The use of QR codes and machine-readable representation of data has decreased the number of human errors. Look at this. Compared to similar campaigns in previous years, the feeding of protocols now takes half the time because we use computers. The checking of data is done very quickly, which allows us to monitor the situation virtually in real time. If we see a lapse, we pinpoint the problem very quickly. In other words, we have stepped up control and hence accelerated the overall process. Moreover, the number of repeat entries, which has always been a problem, has been halved as well. We have introduced a series of technical innovations that make the system transparent.
Mr President, the most important element is the human factor. People’s mood is changing. Personnel rotation is considerable. Election commission members are approximately nine years younger now. The leadership of regional election commissions has been renewed by some 40 percent. We analysed their performance during the past two campaigns. Moreover, the number of government representatives on these commissions is decreasing. The 85 regional commissions have representatives from seven or eight parties on average. In all, 33 parties send their representatives to election commissions, that is, four parliamentary parties plus 29 more. This is a powerful control instrument, and we are willing to train party members to do this.
We see maximum openness everywhere. We have held roundtable discussions with members of the expert community and parties to discuss where we succeeded, where we failed, and how innovations are performed. As I said, there were hardly any complaints regarding our innovative methods. The only element of concern is the so-called municipal filter.
I would like to point out the following. It is very good, as I have said, that we have abandoned the system of early voting at all kinds of elections. Now we will think about what we can do at the municipal level. It is very good that we have created maximally good conditions for the observers.
On the other hand, we could strengthen the public element, that is, return civil society observers to the elections. We will think about this as well as the proposals regarding this. In short, we have created unprecedentedly transparent conditions together with the fact we react to violations very harshly.
We have tied up almost all the loose ends of the past campaign. There are very few loop holes left. I believe that we will complete this process soon, and then it will be the turn of the law enforcement agencies. We would like the Prosecutor General’s Office and the Investigative Committee to wrap up some cases.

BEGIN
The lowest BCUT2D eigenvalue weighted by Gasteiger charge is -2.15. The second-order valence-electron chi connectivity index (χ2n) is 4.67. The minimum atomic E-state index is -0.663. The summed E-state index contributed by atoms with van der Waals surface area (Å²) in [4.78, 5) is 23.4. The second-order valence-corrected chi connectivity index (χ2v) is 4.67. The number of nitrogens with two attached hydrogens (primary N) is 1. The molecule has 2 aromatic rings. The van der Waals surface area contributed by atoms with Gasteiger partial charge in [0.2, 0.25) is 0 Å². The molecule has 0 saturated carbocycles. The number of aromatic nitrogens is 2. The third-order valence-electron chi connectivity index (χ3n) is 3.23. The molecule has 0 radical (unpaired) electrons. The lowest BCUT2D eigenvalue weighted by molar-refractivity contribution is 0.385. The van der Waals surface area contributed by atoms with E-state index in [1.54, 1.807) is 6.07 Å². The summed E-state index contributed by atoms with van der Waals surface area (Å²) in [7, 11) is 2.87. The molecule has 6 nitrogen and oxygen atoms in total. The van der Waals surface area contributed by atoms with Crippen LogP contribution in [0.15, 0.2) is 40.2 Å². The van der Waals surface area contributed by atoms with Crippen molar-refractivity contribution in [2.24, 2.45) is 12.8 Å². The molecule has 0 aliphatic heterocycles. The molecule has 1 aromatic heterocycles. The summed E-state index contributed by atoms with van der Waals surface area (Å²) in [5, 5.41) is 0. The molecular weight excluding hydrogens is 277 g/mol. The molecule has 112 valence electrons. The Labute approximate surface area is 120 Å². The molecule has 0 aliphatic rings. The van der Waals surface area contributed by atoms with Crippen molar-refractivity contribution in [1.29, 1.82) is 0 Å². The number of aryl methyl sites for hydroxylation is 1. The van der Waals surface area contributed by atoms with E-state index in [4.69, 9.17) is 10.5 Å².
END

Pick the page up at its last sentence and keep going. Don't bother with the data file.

Vladimir Putin: The necessary instructions will be issued.
Ella Pamfilova: Yes, we do hope so.
We will double the number of data processing systems. At present, there are only about 5,000, or more precisely 5,700 of such systems around the country. These are much-needed systems. We have launched the process of increasing their number and will double it in time for the presidential campaign. Since Moscow and the Moscow Region buy their own data processing systems, we expect to have 12,000 systems, which is 2.5 times more than at the moment. We will continue to increase this number with every passing year, because this modern equipment is trusted by the people.
Vladimir Putin: It also helps improve the quality.
Ella Pamfilova: Yes, it does.
As for the human factor, I want to say that the general mood has changed. People know what to do if an administrator misbehaves… But the lower the level of elections, the more violations are reported and the more people try to resolve their personal problems, which have little to do with nationwide problems. The members of our commissions at all levels know that if somebody attempts to put pressure on them or force them to take illegal action, they can resort to the new Criminal Code article that stipulates criminal punishment for this behaviour, or they can appeal to the Central Election Commission or the Presidential Executive Office. They know that they will be protected, which has changed the mood.
I dream of a time when the best of the best will compete for seats on election commissions, when this will become a prestigious job, when people will be proud of being entrusted with this high public mission in the interests of the state and the people, proud of safeguarding the Constitution and the law. This mood is gaining a foothold now. The best part is that people will trust the quality of the commissions as well as those who sit on them. When this time comes, we will have no need for observers and monitoring and for observing the observers.
Vladimir Putin: Ultimately, this amounts to trusting the authorities.
Ella Pamfilova: Of course, I am not a magician, and it is obvious that these measures will take a very long time to implement. This is a system-wide process that will not bear fruit quickly. However, many things are changing already now, and we have seen the first results, which I have mentioned above.